Depression and Relationships: The Good News About Feeling Bad
“...I've been depressed since my baby was born...”
“...I've been unhappy for years, but it got even worse when I lost my job...”
“...I keep thinking that if I'm just strong enough I can just get over it...”
Depression is often seen as an individual problem. But new research shows that in many cases, the best treatment for depression might be improving your relationship.
Therapists are Standing By to Treat Your Depression, Anxiety or Other Mental Health Needs
The Negative Spiral: Depression and Relationships
Depression, no matter what it's cause, is hard on relationships. For Ana, one of my clients, it started when she lost her job. She was bothered that Nick, her husband, was now the sole provider for their family. She wanted to contribute too. And the loss of meaningful work in her life took a toll on her self-esteem. Nick tried to cheer her up by pointing out her skills and abilities. But to Ana it felt like he didn't understand her inner struggle, and she got frustrated. She told Nick she needed some “space”. Eventually Nick felt shut out and alone, and stopped trying. Ana felt alone with her moods and even more misunderstood.
This pattern is a common one. It's hard to know a loved one is depressed, and at some point most people will try to encourage and inspire them. But the person who feels depressed is often caught up in a complex and confusing mix of negative thoughts and feelings. Support, whether it's “cheering up” or helping out more, can start to feel like pressure and disapproval. Depression is often a mix of sadness and anger, plus guilt for not being able to “snap out of it”. In a relationship, eventually neither person feels effective, and both feel depressed.
It's not only that depression affects relationships. The quality of your relationship is also a strong predictor of whether you will feel depressed. Distressed relationships create depression; good relationships buffer you from it. When a relationship is going well, most people feel appreciated, supported, and loved. When a relationship is distressed, most feel frustrated, anxious, and depressed. We respond to each other's moods in many ways. According to Michael Yapko, “our brains change in measurable ways in response to other people....depression is contagious.i”
A Growing Problem
Depression has become a worldwide problem. The World Health Organization estimates depression to be the fourth leading cause of suffering worldwide, and rising. A national study found that depression affects about 9% of the U.S. Population each yearii. Less than half of these people seek treatment, and most of those who do use medication. The possibility of a fast and easy cure has appeal. But while medication helps some people, recent research suggests that drugs commonly used to treat depression are about as effective as a placebo. Clearly new approaches are needed.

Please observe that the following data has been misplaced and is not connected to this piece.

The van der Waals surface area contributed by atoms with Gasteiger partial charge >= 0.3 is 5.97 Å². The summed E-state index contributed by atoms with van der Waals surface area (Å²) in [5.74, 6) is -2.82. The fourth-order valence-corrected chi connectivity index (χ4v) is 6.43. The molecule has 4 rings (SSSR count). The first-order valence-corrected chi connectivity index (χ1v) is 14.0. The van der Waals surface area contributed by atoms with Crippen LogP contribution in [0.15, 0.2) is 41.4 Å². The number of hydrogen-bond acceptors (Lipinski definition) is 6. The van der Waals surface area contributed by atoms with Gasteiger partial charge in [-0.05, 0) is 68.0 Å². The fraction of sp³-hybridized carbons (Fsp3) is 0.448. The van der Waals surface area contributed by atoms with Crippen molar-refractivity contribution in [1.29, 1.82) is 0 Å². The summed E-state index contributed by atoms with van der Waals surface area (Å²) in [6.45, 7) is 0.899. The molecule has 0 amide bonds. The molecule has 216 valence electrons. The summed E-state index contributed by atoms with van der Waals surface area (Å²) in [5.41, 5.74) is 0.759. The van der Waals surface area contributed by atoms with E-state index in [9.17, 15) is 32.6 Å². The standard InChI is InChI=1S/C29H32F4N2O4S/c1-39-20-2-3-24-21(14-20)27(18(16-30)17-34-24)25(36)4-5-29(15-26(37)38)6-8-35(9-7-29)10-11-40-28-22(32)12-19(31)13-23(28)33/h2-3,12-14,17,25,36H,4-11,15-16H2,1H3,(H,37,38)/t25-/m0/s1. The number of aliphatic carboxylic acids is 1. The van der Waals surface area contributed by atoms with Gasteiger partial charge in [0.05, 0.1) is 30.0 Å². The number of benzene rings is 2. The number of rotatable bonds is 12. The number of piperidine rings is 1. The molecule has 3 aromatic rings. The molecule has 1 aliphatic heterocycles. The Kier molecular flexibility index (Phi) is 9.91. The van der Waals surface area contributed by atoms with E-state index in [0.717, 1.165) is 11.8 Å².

A Positive Spiral: Your Relationship can Improve Your Mood
While distressed relationships can fuel a downward spiral into depression, caring relationships can create a newer, positive cycle. This happened for Ana and Nick. As Ana understood that Nick's attempts to cheer her up were coming from a place of caring and concern, she felt more supported by him. The more Nick understood her struggle, the more he felt more motivated to help. During five months of counseling, I helped them create new, positive communication patterns that helped both of them feel more appreciated and cared for. They were able to share feelings on a deeper level than they had before and spent more time together. Even before Ana found a new job, they felt more like they were working as a team.
Small steps to build closeness can make a big difference in both your relationship and your mood. Here are a few ideas to get started:
Practice appreciation: Find a way to appreciate your partner in one small way every day. I ask my clients to keep an “appreciation journal” -- a small notepad located where both people will see it every day.
Practice having fun: Create moments of fun together every day. Cook dinner together, perhaps, or sip tea together before going to bed. Do something that makes you laugh. Get physical – take a walk, dance, or hug.
Focus on what matters most: Everyone has habits that can be annoying to someone else - one partner is messier, or less organized, or chronically late, or doesn't follow up on phone calls. Understand the
Couples Counseling helps many people reduce depression and increase intimacyiii. A counselor can provide a safe place to talk about difficult feelings; help both partners feel respected and understood; and help clarify and change stuck relationship patterns.
People in positive, supportive relationships recover more quickly from illness and trauma, have better immune functioning and physical health, and have more rewarding family lives. It's becoming clear that depression is more than an individual problem. It also affects, and is effected by, your relationship. Making positive changes in your relationship might be one of the best things you can do for your mood...and your health.
iMichael Yapko. (2009) Depression is Contagious. New York: Free Press.
iiNational Comorbidity Study, University of Michigan, 1998. U.S. Population ages 15-54.
iii Johnson and Greenberg. 1985 ; Dessaulles, A., Johnson, S.M. & Denton, W. (2003) The treatment of clinical depression in the context of marital distress. American Journal of Family Therapy, 31, 345-353